I’ve been a mother now for almost 14 years, and a homeschooling mama for at least 8 of those. When my oldest was just a toddler, I decided to be very intentional about the way I talk to my children.
My own parents always spoke to me in a respectful, kind way. Sure, they got ticked with me and disciplined me, but they were never belittling or critical of me.
Early on, I decided I wanted to have this same type of relationship with my own children.
I had no idea how much effort and self-control that would take as a parent!
As we enter head first into these tween and teenage years, I find myself having to try all the harder to maintain this same respectful tone to my children. Tween and teen attitudes and hormones, and the navigating-new-waters of teenage years makes this a more difficult challenge for me.
I enjoy my children, and I want them to know it. Here are 5 sentences I often say to my sweet kiddos…
♥ Make sure you don’t miss Part I of 5 Sentences I Say to My Children!
You can come to me with anything and I’ll help you.
It can be embarrassing and just plain tough to talk to your parents about some things. There are a few topics that come immediately to mind. 😉
I was a nurse in my pre-homeschool life, so talking about a lot of those body-related topics are pretty easy for me. Other conversations…not so much.
Especially as we head into the teenage years, I frequently tell my children they can come to me with anything and I’ll help them.
Questions about drugs and alcohol, how to deal with friends that hurt you, integrity and character issues – nothing is off the table.
Having a safe person to go to in time of crisis is invaluable. My children know they can come to me any time – night or day – and I will drop what I’m doing to help them.
But this type of relationship all started when they were much younger. I’ve tried very hard to listen to their needs and wants and desires and dreams, and take those seriously.
I have no idea what later teenage years will look like, but I’m thankful for this foundation of listening to them and building that trust with my sweet kiddos.
I’m praying for you.
“I’m praying for you.”
As Christians, I think that’s a pretty common phrase and it gets tossed around a lot. But are we really doing that? Not thinking about a person, but actively praying for them?
When it comes to my children, you’d better believe it.
No one will pray for them like their mama does. It’s not only my obligation, but totally my privilege.
Represent our family well.
I have entered the Taxi Mama stage of life, where I feel like I’m in the car. A lot.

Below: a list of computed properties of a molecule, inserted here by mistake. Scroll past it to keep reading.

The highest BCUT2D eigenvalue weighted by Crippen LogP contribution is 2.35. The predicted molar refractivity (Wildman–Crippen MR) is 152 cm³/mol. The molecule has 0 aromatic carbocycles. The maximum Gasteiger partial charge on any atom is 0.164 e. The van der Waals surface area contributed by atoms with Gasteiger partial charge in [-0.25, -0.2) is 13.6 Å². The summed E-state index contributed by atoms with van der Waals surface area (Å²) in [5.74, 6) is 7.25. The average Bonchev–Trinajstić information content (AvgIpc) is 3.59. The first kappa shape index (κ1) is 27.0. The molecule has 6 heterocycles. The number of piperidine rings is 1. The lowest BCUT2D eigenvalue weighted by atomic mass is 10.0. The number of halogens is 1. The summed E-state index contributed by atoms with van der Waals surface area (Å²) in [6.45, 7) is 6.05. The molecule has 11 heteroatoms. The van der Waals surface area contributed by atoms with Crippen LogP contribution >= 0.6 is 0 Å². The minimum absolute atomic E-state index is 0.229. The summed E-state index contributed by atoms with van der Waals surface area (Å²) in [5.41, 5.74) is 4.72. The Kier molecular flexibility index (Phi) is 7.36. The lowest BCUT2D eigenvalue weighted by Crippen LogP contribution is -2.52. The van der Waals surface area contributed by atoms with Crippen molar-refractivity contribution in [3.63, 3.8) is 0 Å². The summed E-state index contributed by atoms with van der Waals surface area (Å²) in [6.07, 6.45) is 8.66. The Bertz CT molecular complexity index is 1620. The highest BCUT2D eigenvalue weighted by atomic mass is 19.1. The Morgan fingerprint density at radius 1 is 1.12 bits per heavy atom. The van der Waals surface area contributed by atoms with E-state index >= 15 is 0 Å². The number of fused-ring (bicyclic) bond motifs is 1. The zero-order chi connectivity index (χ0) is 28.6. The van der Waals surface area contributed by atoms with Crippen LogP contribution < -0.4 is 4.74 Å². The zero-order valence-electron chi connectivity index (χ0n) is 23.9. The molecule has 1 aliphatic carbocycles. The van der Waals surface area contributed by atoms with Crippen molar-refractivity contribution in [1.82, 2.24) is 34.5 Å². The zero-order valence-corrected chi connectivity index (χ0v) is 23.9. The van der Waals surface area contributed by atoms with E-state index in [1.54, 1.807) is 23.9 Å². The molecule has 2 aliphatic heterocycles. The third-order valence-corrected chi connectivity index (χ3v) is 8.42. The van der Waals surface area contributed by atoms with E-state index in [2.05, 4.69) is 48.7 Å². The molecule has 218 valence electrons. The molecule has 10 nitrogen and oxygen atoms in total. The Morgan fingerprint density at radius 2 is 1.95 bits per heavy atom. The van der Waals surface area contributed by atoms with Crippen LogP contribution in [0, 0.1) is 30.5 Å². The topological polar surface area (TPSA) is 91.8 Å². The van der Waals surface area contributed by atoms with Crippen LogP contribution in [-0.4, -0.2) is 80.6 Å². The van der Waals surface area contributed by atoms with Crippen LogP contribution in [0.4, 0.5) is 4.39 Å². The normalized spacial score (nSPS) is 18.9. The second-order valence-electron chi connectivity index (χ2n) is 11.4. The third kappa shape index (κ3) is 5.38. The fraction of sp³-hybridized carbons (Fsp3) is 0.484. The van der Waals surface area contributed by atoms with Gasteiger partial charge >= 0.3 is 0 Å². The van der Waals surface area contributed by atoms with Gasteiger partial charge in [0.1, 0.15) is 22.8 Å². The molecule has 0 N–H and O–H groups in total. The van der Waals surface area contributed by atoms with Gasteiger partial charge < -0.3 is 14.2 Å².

As our family changes from always attending events with my children (ie: park days) to dropping them off at church events and the like, I see that some reminders need to be in place.
The biggest reminder at the present is to represent our family well when they’re out and about in public.
My children represent the teaching and guidance and manners that my husband and I are trying oh so hard to instill. I expect them to use those manners and uphold our family name.
Perfection is never the goal.
In the past, I’ve struggled with being a perfectionist in certain areas. I’ve had to increasingly change my mindset, and I feel like I’m on the other side of that, thankfully.
Whether I’m talking to my children about their school work, or their household jobs, or merely looking at some creative project they’ve worked hard on, I remind them that perfection is never the goal.
Then that begs the question: What is the goal?
To do their best work.
If they’ve done their best work, even if it earns them only a C grade, I am beyond thrilled.
Yes, the bathrooms aren’t as clean as if I had done it myself, and sometimes a child really does get a C grade. But if I’m certain my child has done his or her best work, I’m completely satisfied. And I encourage them to be satisfied with this as well.
And last but certainly not least…
Your actions affect other people.
Out of all of the phrases I speak over my children, I think this is the most frequent.
It’s also the most necessary.
For the good or the bad, one’s actions really do affect other people. Nothing is done in a vacuum. Even if those effects aren’t observable ways at the present time, your actions do have influence over others.
A harsh word, ignoring someone’s request, choosing to not keep your hands to yourself, not doing your best work – all of those have a negative effect on those around you.
On the flip side, apologizing when you’ve wronged someone, choosing not to say a mean comment, doing the dishes without being asked, or writing a quick, encouraging note affect others in a lovely and positive way.
Teaching my children to be aware of their actions and their speech is important. Looking outside of our own bubbles and noticing the needs of others is important. Recognizing that our speech impacts the thoughts and feelings of others is important. Learning to put the needs of others before our own is important.
It’s incredibly hard at times, but it is important and worthy of teaching to my sweet children.
I just wanted to close my eyes for five minutes while waiting on supper to finish. A tired mama doesn’t need solitude for sleep! Ha!
What sentences are you speaking over your children today?